Kokumi has a bright future since it magnifies flavors and increases mouthfeel. The flavors pop and it also balances out flavors like salt does or increases sweetness in reduced sugar products. Imagine something tasting better and having less salt and/or sugar. It would be much healthier. In addition, it can be used to increase flavor in nutritious foods given to malnourished people and make food more appetizing for elderly people who have a diminished taste sensation.

(For more information on tastes, read our previous blog: “How Many Flavors Do We Taste?”)


Add_A_Little_Spice.jpg

April 2, 20230

Consumers are growing more health-conscious than ever before. Because of this, the demand for health and wellness products is on the rise. Spices and herbs are replacing sugar, salt, and artificial additives. Consumers want natural flavoring, organic foods, and safe dietary supplements.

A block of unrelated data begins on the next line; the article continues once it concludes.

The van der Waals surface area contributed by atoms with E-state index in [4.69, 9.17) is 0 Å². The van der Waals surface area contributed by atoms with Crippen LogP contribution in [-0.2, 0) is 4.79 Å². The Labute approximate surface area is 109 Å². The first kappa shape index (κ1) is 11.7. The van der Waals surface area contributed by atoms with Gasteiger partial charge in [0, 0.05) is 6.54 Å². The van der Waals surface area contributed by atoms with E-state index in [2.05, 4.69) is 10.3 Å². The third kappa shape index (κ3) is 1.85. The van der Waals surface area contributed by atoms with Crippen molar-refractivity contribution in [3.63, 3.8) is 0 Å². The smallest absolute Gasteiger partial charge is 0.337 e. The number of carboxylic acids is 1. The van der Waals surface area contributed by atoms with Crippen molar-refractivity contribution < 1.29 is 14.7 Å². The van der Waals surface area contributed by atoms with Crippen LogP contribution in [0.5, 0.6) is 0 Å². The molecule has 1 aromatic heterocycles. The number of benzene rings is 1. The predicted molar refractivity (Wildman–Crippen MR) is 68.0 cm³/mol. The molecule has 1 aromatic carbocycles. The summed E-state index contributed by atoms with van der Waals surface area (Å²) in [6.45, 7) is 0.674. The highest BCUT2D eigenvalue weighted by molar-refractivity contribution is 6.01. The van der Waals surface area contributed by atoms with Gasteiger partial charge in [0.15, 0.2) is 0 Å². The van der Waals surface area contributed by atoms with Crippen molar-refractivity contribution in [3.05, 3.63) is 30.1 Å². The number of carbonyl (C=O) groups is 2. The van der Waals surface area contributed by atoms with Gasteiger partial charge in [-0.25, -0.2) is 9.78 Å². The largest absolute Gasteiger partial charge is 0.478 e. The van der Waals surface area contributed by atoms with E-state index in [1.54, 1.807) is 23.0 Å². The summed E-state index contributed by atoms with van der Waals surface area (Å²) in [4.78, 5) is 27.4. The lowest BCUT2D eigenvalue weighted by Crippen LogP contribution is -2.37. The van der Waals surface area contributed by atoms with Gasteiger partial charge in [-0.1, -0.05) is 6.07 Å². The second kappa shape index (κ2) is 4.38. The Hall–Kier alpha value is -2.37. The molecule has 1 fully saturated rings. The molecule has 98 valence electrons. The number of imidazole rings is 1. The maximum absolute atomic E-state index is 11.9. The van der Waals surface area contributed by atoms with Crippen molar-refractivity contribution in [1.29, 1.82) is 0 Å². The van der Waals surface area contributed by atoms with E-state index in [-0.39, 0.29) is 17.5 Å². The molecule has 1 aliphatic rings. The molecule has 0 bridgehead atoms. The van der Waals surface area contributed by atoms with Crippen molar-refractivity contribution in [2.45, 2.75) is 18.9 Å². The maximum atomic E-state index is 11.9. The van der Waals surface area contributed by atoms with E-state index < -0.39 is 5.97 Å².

Spices and herbs have been in use for centuries both for culinary and medicinal purposes. They enhance the flavor of our food, and provide aroma, texture, and color to feed our senses. We use them to preserve foods, and many contain incredible nutritional and health benefits that protect from acute and chronic diseases. According to the National Institutes of Health, there is now ample evidence that spices and herbs possess antioxidant, anti-inflammatory, antitumorigenic, anticarcinogenic, as well as glucose and cholesterol lowering activities, and they contain properties that affect cognition and mood.

According to Medical News Today, the top ten healthy herbs and spices are as follows:

  • Turmeric
  • Ginger
  • Cumin
  • Peppermint
  • Echinacea